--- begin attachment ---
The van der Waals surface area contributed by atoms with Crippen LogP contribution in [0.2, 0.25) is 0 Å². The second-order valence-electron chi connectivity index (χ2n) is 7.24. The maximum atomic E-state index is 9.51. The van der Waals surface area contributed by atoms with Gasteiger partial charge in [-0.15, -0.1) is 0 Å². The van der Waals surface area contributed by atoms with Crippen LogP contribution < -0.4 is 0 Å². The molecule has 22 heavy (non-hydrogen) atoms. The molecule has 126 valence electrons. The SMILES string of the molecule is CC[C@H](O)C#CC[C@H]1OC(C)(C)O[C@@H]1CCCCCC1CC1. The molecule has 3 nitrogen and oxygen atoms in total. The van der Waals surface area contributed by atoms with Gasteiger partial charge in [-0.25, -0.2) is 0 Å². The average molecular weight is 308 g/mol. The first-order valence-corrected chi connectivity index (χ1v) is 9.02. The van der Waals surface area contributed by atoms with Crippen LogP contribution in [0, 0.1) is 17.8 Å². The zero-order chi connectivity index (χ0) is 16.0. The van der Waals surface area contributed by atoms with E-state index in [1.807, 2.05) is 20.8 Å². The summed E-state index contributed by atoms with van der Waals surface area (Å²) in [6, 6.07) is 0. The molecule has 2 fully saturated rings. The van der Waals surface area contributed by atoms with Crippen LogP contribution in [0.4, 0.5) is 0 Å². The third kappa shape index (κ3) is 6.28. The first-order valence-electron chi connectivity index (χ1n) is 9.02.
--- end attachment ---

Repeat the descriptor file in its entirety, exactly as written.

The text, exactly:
The van der Waals surface area contributed by atoms with Crippen LogP contribution in [0.2, 0.25) is 0 Å². The second-order valence-electron chi connectivity index (χ2n) is 7.24. The maximum atomic E-state index is 9.51. The van der Waals surface area contributed by atoms with Gasteiger partial charge in [-0.15, -0.1) is 0 Å². The van der Waals surface area contributed by atoms with Crippen LogP contribution < -0.4 is 0 Å². The molecule has 22 heavy (non-hydrogen) atoms. The molecule has 126 valence electrons. The SMILES string of the molecule is CC[C@H](O)C#CC[C@H]1OC(C)(C)O[C@@H]1CCCCCC1CC1. The molecule has 3 nitrogen and oxygen atoms in total. The van der Waals surface area contributed by atoms with Gasteiger partial charge in [-0.25, -0.2) is 0 Å². The average molecular weight is 308 g/mol. The first-order valence-corrected chi connectivity index (χ1v) is 9.02. The van der Waals surface area contributed by atoms with Crippen LogP contribution in [0, 0.1) is 17.8 Å². The zero-order chi connectivity index (χ0) is 16.0. The van der Waals surface area contributed by atoms with E-state index in [1.807, 2.05) is 20.8 Å². The summed E-state index contributed by atoms with van der Waals surface area (Å²) in [6, 6.07) is 0. The molecule has 2 fully saturated rings. The van der Waals surface area contributed by atoms with Crippen LogP contribution in [0.4, 0.5) is 0 Å². The third kappa shape index (κ3) is 6.28. The first-order valence-electron chi connectivity index (χ1n) is 9.02.